Since coming to life in the pages of Batman, a question has hung in the air over the dark knight’s home: What is Gotham City? For some, like Bruce Wayne, Gotham is a city of light; one that tests its people and shapes them into something just and enduring. But there is also a darkness living in the city’s streets and skyscrapers; a malignant, hungry presence that defines Gotham as much as the dark knight himself.
It’s this ancient and powerful evil that writer Scott Snyder and artist Greg Capullo would explore in their now-legendary story The Court of Owls, sending Bruce Wayne on a chilling journey into the blackened heart of Gotham City. Built on a masterful plot, breathtaking gothic visuals, and a terrifying new villain, Court of Owls is a story that cemented an entirely new era for the dark knight, as his mission to save his city gives way to a reality darker and more mysterious than he could ever imagine.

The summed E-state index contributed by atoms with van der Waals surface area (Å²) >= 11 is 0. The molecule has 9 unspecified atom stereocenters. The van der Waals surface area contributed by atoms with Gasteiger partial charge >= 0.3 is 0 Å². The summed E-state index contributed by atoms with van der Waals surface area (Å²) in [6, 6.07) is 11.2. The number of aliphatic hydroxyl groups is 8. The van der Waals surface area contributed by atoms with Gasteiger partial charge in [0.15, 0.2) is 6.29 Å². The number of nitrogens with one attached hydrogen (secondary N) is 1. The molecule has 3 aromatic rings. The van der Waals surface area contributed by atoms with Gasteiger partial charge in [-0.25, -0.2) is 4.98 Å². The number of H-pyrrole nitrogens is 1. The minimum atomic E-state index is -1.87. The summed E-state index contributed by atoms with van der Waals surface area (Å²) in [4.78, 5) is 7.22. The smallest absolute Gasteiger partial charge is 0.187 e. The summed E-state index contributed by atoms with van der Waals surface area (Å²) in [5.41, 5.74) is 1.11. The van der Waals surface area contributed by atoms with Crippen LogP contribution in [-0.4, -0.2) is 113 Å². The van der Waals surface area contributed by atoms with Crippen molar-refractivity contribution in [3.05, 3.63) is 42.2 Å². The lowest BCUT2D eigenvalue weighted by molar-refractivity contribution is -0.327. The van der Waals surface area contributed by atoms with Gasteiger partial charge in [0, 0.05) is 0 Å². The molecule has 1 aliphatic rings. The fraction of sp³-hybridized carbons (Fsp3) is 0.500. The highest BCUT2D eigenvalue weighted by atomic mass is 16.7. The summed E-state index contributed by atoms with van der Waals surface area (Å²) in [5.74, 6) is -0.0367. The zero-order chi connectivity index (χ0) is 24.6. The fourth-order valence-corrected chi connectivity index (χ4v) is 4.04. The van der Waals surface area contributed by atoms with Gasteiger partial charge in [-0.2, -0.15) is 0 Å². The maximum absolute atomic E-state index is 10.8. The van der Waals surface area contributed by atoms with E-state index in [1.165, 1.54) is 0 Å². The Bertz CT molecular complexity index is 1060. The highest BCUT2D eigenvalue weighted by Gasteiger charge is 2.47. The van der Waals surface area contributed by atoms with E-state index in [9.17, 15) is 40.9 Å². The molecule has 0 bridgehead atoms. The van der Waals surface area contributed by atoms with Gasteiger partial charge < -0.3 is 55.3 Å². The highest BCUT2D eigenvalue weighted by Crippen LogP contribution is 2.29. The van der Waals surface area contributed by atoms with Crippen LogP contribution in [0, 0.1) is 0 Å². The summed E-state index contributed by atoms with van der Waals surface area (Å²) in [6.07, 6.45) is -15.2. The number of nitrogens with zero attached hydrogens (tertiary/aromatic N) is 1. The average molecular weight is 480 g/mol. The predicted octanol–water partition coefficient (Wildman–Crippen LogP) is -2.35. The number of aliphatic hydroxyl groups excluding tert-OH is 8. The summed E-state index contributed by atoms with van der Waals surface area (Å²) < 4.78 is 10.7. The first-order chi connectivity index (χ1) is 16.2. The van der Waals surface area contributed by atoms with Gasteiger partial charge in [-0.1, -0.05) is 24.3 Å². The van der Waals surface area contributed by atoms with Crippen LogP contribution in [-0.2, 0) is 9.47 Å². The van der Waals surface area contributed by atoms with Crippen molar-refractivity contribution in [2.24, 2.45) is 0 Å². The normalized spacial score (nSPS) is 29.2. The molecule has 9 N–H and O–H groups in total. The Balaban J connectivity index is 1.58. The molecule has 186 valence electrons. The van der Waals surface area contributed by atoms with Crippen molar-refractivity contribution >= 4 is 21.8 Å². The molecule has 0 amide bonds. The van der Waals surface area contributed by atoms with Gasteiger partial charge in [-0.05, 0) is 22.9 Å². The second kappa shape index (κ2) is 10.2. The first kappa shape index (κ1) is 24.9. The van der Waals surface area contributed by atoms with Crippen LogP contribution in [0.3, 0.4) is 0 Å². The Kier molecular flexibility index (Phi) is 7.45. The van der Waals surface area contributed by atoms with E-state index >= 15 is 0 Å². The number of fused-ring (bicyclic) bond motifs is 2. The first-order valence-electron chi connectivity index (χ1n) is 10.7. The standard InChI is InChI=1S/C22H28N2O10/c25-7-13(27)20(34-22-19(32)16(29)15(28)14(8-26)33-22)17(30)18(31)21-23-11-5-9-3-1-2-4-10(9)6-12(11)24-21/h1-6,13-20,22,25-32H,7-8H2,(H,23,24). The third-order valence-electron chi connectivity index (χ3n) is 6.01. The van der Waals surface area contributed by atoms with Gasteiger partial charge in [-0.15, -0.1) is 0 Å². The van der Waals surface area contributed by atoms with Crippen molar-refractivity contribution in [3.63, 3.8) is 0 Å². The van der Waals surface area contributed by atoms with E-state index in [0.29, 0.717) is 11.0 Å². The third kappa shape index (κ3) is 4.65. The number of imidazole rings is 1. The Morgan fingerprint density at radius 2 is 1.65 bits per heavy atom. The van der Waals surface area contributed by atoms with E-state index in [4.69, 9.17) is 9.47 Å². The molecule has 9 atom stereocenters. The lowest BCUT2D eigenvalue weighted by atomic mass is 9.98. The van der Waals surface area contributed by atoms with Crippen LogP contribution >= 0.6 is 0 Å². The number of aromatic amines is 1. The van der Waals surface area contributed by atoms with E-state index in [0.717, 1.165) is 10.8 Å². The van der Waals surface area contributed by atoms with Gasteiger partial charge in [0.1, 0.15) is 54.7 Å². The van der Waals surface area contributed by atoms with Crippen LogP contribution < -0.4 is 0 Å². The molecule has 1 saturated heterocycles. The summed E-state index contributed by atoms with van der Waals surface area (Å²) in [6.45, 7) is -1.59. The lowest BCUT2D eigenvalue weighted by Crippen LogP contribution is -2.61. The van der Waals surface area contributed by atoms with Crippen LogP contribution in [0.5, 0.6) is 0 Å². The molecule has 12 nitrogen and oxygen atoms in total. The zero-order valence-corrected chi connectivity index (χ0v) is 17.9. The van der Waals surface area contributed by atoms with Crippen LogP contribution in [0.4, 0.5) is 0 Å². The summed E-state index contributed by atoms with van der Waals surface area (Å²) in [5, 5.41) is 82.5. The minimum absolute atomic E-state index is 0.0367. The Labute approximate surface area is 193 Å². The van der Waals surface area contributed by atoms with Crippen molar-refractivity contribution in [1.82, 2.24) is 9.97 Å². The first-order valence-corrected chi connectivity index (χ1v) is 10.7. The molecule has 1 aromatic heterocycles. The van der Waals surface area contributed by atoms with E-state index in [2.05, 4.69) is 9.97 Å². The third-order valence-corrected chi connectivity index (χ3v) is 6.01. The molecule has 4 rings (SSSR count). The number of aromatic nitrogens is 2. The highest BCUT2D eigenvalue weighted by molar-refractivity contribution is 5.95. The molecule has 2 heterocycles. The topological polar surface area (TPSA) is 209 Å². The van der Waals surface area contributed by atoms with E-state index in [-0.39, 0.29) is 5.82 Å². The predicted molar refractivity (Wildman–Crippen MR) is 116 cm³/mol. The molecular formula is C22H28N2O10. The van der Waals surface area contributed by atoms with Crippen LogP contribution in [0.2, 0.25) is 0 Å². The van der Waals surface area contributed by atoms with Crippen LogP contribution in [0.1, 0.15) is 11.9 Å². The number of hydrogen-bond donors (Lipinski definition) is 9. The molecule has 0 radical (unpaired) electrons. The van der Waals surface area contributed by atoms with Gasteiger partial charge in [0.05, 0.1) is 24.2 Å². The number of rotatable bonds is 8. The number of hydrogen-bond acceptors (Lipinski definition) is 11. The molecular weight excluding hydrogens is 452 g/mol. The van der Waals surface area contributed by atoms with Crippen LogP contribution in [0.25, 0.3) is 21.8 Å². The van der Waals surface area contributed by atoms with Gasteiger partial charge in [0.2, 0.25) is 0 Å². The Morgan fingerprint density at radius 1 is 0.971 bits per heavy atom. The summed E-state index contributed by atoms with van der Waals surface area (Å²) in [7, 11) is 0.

*SPOILERS FOR THE RUN TO FOLLOW*
THERE’S NO PLACE LIKE HOME
The rebooting and relaunching of characters and continuity is a tradition as old as the medium of comics, but even still, Snyder’s journey to Batman was an interesting one. Having written Gates of Gotham and The Black Mirror for Detective Comics in 2011, the up-and-coming writer suddenly found himself on the main Batman title through DC’s New 52 relaunch, picking up in the wake of Grant Morrison’s spectacular seven-year run.
“Everything was a lot of pressure just because I was still so green,” recounts Snyder.
“I thought it would take me years to both earn a chance to be able to write in the Bat world at all. And Batman being my favorite character, I was…convinced that I was nowhere near ready to take anything like a full feature.